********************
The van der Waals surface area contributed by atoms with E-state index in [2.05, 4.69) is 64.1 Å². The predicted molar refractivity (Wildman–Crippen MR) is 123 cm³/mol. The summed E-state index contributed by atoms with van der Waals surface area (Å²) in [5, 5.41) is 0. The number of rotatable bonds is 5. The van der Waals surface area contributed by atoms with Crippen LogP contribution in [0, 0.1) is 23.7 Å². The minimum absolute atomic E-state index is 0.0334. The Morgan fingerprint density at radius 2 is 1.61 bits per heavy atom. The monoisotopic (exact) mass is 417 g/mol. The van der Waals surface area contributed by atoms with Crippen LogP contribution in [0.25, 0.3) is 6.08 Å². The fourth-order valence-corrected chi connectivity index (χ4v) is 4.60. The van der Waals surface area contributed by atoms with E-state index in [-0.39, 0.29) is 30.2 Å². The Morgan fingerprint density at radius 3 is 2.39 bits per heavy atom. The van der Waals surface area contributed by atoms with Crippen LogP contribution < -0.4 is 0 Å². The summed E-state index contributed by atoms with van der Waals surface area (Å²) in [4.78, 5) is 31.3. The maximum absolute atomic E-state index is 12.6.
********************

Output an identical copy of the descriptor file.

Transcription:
The van der Waals surface area contributed by atoms with E-state index in [2.05, 4.69) is 64.1 Å². The predicted molar refractivity (Wildman–Crippen MR) is 123 cm³/mol. The summed E-state index contributed by atoms with van der Waals surface area (Å²) in [5, 5.41) is 0. The number of rotatable bonds is 5. The van der Waals surface area contributed by atoms with Crippen LogP contribution in [0, 0.1) is 23.7 Å². The minimum absolute atomic E-state index is 0.0334. The Morgan fingerprint density at radius 2 is 1.61 bits per heavy atom. The monoisotopic (exact) mass is 417 g/mol. The van der Waals surface area contributed by atoms with Crippen LogP contribution in [0.25, 0.3) is 6.08 Å². The fourth-order valence-corrected chi connectivity index (χ4v) is 4.60. The van der Waals surface area contributed by atoms with E-state index in [-0.39, 0.29) is 30.2 Å². The Morgan fingerprint density at radius 3 is 2.39 bits per heavy atom. The van der Waals surface area contributed by atoms with Crippen LogP contribution < -0.4 is 0 Å². The summed E-state index contributed by atoms with van der Waals surface area (Å²) in [4.78, 5) is 31.3. The maximum absolute atomic E-state index is 12.6.